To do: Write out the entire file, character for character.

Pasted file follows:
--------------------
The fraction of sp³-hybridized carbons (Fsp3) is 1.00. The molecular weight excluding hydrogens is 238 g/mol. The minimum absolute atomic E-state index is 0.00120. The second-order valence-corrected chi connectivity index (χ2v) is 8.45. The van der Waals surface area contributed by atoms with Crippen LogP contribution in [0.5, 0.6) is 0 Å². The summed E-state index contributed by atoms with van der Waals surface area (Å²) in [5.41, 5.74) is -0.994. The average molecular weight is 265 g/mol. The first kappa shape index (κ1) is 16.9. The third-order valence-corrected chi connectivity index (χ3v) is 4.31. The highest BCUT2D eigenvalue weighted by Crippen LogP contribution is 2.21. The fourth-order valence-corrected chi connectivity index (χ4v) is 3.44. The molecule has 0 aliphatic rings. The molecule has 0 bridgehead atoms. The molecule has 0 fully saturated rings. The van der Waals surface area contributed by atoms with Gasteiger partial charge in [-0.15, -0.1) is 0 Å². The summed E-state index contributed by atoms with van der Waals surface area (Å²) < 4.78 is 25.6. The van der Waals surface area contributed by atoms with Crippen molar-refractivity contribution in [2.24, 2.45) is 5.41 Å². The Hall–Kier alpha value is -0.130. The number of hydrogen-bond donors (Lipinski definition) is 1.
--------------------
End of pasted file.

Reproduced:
The fraction of sp³-hybridized carbons (Fsp3) is 1.00. The molecular weight excluding hydrogens is 238 g/mol. The minimum absolute atomic E-state index is 0.00120. The second-order valence-corrected chi connectivity index (χ2v) is 8.45. The van der Waals surface area contributed by atoms with Crippen LogP contribution in [0.5, 0.6) is 0 Å². The summed E-state index contributed by atoms with van der Waals surface area (Å²) in [5.41, 5.74) is -0.994. The average molecular weight is 265 g/mol. The first kappa shape index (κ1) is 16.9. The third-order valence-corrected chi connectivity index (χ3v) is 4.31. The highest BCUT2D eigenvalue weighted by Crippen LogP contribution is 2.21. The fourth-order valence-corrected chi connectivity index (χ4v) is 3.44. The molecule has 0 aliphatic rings. The molecule has 0 bridgehead atoms. The molecule has 0 fully saturated rings. The van der Waals surface area contributed by atoms with Gasteiger partial charge in [-0.15, -0.1) is 0 Å². The summed E-state index contributed by atoms with van der Waals surface area (Å²) < 4.78 is 25.6. The van der Waals surface area contributed by atoms with Crippen molar-refractivity contribution in [2.24, 2.45) is 5.41 Å². The Hall–Kier alpha value is -0.130. The number of hydrogen-bond donors (Lipinski definition) is 1.